Charity HealthServe marks 10 years of offering low-cost medical care, social assistance to migrant workers

Dr Goh Wei Leong outside the Healthserve clinic at 1, Lorong 23 Geylang, which provides low-cost healthcare to migrant workers.
Dr Goh Wei Leong outside the Healthserve clinic at 1, Lorong 23 Geylang, which provides low-cost healthcare to migrant workers.PHOTO: DIOS VINCOY JR FOR THE STRAITS TIMES

SINGAPORE - It takes a community to help migrant workers who need affordable medical care and social assistance.

This is the belief of Dr Goh Wei Leong, the co-founder of HealthServe, which has grown from strength to strength and marks the 10th anniversary of its first clinic this year.

"Its not just about dishing out medicine. It's about the human community. (In the early days), I realised we needed social workers, counsellors, and legal advisory."

The non-governmental organisation has dental and medical clinics in Geylang, Mandai and Jurong catering to migrant workers. It also provides social assistance to those in distress.

Dr Goh, 57, a general practitioner, co-founded HealthServe with businessman Tang Shin Yong in 2006. At the start, it was registered as a company limited by guarantee, but became a charity in 2011.

Singapore has about one million low-wage migrant workers from the developing world, making up nearly 30 per cent of the workforce.

On Tuesday (Dec 12) at around 6.30pm, a long queue had already started to form outside at HealthServe's clinic at 1, Lorong 23 Geylang.

The workers pay $5 for each visit. Those on a Special Pass who are unable to work after lodging an injury or salary claim with the Manpower Ministry need not pay.

One of the men in line was Bangladeshi construction worker Faruk Hossain, 36, who is diabetic and was there to take a blood test.

"Here, I need to give only $5. In other places, it might be $50. Companies might get angry if medical receipts are too expensive," he said.

HealthServe's social work manager Jeffrey Chua has seen about 20 workers with spinal cord injuries during his seven years there.

Those who end up severely injured, could find themselves in a "waiting game" to go home while they wait for their injuries to heal and compensation to be settled.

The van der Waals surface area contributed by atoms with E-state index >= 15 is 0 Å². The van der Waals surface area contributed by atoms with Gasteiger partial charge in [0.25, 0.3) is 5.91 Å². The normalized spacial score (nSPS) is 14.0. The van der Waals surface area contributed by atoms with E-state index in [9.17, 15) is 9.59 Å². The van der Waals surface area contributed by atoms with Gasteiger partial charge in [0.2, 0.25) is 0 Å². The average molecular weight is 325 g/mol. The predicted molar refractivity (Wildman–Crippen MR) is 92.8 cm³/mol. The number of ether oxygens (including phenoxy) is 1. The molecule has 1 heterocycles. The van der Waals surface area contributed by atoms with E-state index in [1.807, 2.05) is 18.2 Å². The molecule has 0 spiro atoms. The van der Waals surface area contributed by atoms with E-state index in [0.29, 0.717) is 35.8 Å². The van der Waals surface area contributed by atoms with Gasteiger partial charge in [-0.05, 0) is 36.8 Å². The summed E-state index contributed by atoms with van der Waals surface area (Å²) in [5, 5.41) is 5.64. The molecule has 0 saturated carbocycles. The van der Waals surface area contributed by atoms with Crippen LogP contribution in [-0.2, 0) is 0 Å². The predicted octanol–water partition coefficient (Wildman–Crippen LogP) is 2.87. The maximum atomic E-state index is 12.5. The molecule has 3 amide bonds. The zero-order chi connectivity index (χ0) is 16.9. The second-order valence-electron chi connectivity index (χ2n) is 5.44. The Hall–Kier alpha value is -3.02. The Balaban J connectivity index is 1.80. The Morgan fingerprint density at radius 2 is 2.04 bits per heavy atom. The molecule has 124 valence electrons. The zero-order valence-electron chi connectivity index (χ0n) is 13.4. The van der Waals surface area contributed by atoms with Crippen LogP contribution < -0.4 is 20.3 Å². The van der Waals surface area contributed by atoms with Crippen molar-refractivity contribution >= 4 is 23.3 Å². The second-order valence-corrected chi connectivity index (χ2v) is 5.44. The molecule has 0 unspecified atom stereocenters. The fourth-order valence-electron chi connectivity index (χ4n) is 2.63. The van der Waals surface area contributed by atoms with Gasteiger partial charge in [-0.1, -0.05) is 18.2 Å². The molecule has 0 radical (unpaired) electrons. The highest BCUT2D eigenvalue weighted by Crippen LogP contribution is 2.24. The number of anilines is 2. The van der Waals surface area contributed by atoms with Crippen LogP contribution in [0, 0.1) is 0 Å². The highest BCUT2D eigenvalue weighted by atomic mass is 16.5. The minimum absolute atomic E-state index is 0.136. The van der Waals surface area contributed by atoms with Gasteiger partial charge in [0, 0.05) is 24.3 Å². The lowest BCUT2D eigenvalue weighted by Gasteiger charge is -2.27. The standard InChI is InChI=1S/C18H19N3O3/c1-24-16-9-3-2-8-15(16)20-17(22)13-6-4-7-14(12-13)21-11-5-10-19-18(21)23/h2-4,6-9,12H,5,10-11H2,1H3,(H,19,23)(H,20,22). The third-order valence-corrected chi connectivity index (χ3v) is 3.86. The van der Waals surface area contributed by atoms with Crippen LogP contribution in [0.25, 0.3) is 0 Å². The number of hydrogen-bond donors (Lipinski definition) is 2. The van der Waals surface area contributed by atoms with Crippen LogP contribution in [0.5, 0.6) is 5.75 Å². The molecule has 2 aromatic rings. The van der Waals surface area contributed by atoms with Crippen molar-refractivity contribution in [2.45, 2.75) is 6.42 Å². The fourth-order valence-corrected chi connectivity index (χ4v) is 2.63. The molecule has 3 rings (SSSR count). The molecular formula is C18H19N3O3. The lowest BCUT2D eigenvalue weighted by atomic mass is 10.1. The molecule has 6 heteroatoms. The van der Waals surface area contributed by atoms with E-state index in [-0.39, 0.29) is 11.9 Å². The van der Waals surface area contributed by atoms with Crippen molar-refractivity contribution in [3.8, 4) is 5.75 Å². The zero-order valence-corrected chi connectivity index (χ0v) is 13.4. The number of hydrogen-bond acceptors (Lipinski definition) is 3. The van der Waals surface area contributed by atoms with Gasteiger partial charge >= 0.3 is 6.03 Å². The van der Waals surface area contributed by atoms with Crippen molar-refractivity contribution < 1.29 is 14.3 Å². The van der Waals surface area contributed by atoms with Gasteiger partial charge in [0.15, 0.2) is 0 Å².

"We work very closely with the Ministry of Manpower and hospitals," added Mr Chua, who has seen his fair share of "nasty" employers.

Some do not report workplace injuries, deny their workers sick leave wages, or withhold their employees' medical reports.

HealthServe's clinics treat basic ailments. For more major injuries, workers are linked with private doctors who don't charge a fee.

It also has non-medical centres in Little India and Tai Seng .

It has 10 full-time staff, 70 active volunteer doctors who work there in their spare hours, 20 dentists, and 300 volunteers who are nurses, pharmacists, housewives, students, counsellors and administrative officers.

The number of yearly consultations doubled from fewer than 4,000 in 2015 to nearly 8,000 by the end of last year.

This year, it also helped 445 workers with work injury and salary-related cases, dished out more than 20,200 free meals, gave out 1,458 MRT top-ups, and housed 30 workers in two emergency shelters.

It offers orthopaedic and dermatological clinics once a month.

In the year ahead, HealthServe will enter a more "reflective" phase, pumping more resources into research and to campaign for causes - like ensuring workers get entitled pay while they are on sick leave.

"Our dream is to work ourselves out of a job. To close HealthServe once there is enough public responsibility, and workers are cared for by employers," Dr Goh said.